The Black Panther Party Had a Funk Band Called ‘The Lumpen’
Band members L to R: James Mott, Bill Calhoun, Michael Torrance, Clark Bailey. Ducho Dennnis/ It’s About Time Archives
The Lumpen performing at Merritt College, 1970. Left to right: James Mott, Michael Torrance, and Clark Bailey. (Ducho Dennis, courtesy of It’s About Time Archives)
The heyday of soul and classic R&B is full of socially conscious empowerment anthems: “R-E-S-P-E-C-T,” “People Get Ready,” “Say it Loud, I’m Black and I’m Proud.” But the stars didn’t get involved in radical politics. (James Brown, rather infamously, supported Richard Nixon and performed at his inaugural ball.) So when Emory Douglas, the Black Panther Party’s Minister of Culture, heard Bill Calhoun and his friends singing harmony, he had an idea: a revolutionary black power singing group, complete with dance routines and costumes.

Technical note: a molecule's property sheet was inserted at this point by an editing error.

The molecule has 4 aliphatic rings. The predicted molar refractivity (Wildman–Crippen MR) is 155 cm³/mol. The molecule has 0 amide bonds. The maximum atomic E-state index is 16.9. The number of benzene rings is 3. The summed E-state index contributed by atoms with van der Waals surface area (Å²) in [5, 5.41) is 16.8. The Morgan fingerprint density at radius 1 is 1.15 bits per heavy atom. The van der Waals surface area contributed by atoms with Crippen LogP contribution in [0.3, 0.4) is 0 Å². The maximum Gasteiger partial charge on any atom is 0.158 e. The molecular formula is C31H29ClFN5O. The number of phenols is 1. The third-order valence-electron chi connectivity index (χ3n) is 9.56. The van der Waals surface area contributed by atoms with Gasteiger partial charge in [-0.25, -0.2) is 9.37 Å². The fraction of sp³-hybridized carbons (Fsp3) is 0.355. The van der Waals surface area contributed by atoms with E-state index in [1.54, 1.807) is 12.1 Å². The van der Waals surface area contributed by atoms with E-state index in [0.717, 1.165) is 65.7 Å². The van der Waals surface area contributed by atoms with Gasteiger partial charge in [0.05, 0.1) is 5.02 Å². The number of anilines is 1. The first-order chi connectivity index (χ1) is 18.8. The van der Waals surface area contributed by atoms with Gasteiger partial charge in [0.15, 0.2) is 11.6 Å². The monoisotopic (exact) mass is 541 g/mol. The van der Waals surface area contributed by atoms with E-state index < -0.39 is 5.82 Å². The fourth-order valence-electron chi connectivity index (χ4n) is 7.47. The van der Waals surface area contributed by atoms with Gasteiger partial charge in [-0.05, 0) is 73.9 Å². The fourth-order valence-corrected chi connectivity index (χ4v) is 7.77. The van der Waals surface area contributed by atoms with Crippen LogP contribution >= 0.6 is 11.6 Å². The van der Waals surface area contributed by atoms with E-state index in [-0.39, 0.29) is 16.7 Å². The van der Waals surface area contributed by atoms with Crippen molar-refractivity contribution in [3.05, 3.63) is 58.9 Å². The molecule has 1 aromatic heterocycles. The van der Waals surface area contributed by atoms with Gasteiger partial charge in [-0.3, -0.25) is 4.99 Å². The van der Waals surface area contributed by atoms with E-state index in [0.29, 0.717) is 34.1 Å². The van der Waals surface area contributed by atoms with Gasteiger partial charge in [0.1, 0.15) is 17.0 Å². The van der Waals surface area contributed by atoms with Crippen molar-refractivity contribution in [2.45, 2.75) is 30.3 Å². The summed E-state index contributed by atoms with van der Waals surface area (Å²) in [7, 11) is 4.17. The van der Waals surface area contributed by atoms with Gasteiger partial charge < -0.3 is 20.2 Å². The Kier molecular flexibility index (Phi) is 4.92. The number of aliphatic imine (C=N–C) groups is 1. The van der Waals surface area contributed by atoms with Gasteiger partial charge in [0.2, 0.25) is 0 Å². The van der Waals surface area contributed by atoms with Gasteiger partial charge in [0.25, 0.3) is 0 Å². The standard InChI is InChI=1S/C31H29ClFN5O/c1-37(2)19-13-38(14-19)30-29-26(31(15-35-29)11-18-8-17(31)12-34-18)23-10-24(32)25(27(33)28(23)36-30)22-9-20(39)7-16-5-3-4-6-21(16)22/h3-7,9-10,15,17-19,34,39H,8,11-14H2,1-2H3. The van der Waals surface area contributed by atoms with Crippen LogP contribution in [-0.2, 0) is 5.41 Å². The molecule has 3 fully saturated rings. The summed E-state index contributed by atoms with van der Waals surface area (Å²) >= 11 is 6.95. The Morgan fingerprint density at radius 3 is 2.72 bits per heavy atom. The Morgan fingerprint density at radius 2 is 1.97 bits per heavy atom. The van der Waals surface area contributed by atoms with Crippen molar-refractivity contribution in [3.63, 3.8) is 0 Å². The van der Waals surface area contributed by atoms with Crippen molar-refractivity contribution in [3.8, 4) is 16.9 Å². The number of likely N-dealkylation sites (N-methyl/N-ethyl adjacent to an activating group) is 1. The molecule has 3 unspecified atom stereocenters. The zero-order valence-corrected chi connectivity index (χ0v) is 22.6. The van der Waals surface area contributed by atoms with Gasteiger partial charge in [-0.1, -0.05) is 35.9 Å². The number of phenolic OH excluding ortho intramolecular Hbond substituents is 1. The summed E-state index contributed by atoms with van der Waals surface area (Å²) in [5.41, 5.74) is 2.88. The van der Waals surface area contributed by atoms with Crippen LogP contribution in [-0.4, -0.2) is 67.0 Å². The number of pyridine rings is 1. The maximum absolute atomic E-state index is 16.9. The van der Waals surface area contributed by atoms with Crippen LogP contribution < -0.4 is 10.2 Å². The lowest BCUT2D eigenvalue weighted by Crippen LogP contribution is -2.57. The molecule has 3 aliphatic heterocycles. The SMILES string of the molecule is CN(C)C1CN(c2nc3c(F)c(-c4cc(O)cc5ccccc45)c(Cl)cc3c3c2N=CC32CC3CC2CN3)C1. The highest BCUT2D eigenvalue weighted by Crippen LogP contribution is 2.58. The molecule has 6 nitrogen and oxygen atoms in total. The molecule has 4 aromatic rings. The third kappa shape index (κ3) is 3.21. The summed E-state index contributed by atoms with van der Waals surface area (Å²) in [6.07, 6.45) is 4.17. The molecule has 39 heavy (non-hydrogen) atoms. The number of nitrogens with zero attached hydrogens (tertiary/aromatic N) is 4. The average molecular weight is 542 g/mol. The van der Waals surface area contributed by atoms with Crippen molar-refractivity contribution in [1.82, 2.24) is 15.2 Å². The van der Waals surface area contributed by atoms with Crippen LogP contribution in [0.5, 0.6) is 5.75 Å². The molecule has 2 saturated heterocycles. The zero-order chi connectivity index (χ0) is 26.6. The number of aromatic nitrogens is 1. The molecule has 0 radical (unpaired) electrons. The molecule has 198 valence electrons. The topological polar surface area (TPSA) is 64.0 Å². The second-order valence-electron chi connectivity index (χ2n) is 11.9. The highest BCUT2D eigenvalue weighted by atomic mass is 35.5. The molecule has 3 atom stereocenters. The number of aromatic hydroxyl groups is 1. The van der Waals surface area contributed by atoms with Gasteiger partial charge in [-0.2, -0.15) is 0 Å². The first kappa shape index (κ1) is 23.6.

The band was called the Lumpen, from Karl Marx’s lumpenproletariat. That may be the least funky band name ever, but Calhoun knew…
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